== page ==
SNAP: Facts, Myths, and Realities

             SNAP is targeted at the most vulnerable.

  • 76% of SNAP households included a child, an elderly person, or a disabled person. These vulnerable households receive 83% of all SNAP benefits.[i]
  • Recent studies show that 49% of all SNAP participants are children (age 18 or younger), with almost two-thirds of SNAP children living in single-parent households. In total, 76% of SNAP benefits go towards households with children, 16% go to households with disabled persons, and 9% go to households with senior citizens.
  • SNAP eligibility is limited to households with gross income of no more than 130% of the federal poverty guideline, but the majority of households have income well below the maximum: 83% of SNAP households have gross income at or below 100% of the poverty guideline ($19,530 for a family of 3 in 2013), and these households receive about 91% of all benefits. 61% of SNAP households have gross income at or below 75% of the poverty guideline ($14,648 for a family of 3 in 2013).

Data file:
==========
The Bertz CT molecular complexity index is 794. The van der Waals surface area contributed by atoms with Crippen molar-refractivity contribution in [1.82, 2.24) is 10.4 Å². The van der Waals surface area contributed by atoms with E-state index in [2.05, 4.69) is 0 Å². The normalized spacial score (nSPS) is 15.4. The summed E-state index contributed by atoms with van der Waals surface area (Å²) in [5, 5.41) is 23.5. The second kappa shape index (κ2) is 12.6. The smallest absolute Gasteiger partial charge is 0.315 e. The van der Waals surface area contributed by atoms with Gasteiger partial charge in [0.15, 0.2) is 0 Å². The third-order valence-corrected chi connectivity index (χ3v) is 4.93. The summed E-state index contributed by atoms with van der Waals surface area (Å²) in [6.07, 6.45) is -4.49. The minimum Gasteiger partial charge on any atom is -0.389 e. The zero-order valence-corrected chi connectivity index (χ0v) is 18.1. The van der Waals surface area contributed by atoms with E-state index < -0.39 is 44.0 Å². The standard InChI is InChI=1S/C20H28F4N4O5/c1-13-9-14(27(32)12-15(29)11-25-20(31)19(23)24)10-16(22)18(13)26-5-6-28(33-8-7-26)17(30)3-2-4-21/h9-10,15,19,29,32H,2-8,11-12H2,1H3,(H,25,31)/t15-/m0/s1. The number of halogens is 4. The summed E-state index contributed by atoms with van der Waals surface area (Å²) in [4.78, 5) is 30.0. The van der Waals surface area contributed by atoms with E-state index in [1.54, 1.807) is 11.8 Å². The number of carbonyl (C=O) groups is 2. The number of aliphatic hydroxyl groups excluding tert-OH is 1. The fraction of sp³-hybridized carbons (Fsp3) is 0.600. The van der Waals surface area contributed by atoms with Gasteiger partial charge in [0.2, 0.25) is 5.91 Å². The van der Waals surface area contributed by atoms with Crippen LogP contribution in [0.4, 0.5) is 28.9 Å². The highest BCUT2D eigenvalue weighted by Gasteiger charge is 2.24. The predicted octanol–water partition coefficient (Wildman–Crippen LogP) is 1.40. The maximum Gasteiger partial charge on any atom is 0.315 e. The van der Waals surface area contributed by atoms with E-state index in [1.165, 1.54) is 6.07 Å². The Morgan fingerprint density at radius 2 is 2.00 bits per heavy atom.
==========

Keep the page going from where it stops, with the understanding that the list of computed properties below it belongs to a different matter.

• The average SNAP household has a gross monthly income of $744

SNAP is responsive to changes in need, providing needed food assistance as families fall into economic hardship and then transitioning away as their financial situation stabilizes.

  • SNAP participation historically follows unemployment with a slight lag. SNAP participation grew during the recession, responding quickly and effectively to increased need. As the number of unemployed people increased by 94% from 2007 to 2011, SNAP responded with a 70% increase in participation over the same period.